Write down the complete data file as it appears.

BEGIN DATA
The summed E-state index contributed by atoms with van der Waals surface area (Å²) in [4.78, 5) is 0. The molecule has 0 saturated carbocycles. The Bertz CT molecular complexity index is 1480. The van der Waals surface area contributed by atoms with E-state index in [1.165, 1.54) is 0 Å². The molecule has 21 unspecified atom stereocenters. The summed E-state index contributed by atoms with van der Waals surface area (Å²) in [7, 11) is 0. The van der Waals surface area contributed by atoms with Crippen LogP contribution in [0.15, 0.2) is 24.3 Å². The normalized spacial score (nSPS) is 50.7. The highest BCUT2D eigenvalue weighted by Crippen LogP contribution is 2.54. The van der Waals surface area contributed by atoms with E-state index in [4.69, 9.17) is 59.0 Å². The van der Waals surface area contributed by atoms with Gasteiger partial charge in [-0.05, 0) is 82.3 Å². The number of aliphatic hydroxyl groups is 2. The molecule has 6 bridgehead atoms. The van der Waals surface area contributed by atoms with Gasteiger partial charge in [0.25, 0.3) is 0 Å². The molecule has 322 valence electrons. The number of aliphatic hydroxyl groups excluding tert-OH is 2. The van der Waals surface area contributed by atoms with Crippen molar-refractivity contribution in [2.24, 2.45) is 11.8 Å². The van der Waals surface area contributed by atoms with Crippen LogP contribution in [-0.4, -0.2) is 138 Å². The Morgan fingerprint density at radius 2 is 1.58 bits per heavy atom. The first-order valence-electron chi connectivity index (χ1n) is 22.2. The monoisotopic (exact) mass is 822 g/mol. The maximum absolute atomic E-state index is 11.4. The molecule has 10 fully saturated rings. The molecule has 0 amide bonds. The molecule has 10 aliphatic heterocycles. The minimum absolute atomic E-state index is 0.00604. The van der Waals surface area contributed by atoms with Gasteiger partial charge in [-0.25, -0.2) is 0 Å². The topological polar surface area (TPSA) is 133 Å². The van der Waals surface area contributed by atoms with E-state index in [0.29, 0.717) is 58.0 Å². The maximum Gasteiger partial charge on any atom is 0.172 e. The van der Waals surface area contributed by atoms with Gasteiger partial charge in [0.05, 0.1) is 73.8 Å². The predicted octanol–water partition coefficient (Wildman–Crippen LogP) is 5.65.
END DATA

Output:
The summed E-state index contributed by atoms with van der Waals surface area (Å²) in [4.78, 5) is 0. The molecule has 0 saturated carbocycles. The Bertz CT molecular complexity index is 1480. The van der Waals surface area contributed by atoms with E-state index in [1.165, 1.54) is 0 Å². The molecule has 21 unspecified atom stereocenters. The summed E-state index contributed by atoms with van der Waals surface area (Å²) in [7, 11) is 0. The van der Waals surface area contributed by atoms with Crippen LogP contribution in [0.15, 0.2) is 24.3 Å². The normalized spacial score (nSPS) is 50.7. The highest BCUT2D eigenvalue weighted by Crippen LogP contribution is 2.54. The van der Waals surface area contributed by atoms with E-state index in [4.69, 9.17) is 59.0 Å². The van der Waals surface area contributed by atoms with Gasteiger partial charge in [-0.05, 0) is 82.3 Å². The number of aliphatic hydroxyl groups is 2. The molecule has 6 bridgehead atoms. The van der Waals surface area contributed by atoms with Gasteiger partial charge in [0.25, 0.3) is 0 Å². The molecule has 322 valence electrons. The number of aliphatic hydroxyl groups excluding tert-OH is 2. The van der Waals surface area contributed by atoms with Crippen molar-refractivity contribution in [2.24, 2.45) is 11.8 Å². The van der Waals surface area contributed by atoms with Crippen LogP contribution in [-0.4, -0.2) is 138 Å². The Morgan fingerprint density at radius 2 is 1.58 bits per heavy atom. The first-order valence-electron chi connectivity index (χ1n) is 22.2. The monoisotopic (exact) mass is 822 g/mol. The maximum absolute atomic E-state index is 11.4. The molecule has 10 fully saturated rings. The molecule has 0 amide bonds. The molecule has 10 aliphatic heterocycles. The minimum absolute atomic E-state index is 0.00604. The van der Waals surface area contributed by atoms with Gasteiger partial charge in [-0.25, -0.2) is 0 Å². The topological polar surface area (TPSA) is 133 Å². The van der Waals surface area contributed by atoms with E-state index in [0.29, 0.717) is 58.0 Å². The maximum Gasteiger partial charge on any atom is 0.172 e. The van der Waals surface area contributed by atoms with Gasteiger partial charge in [0.05, 0.1) is 73.8 Å². The predicted octanol–water partition coefficient (Wildman–Crippen LogP) is 5.65.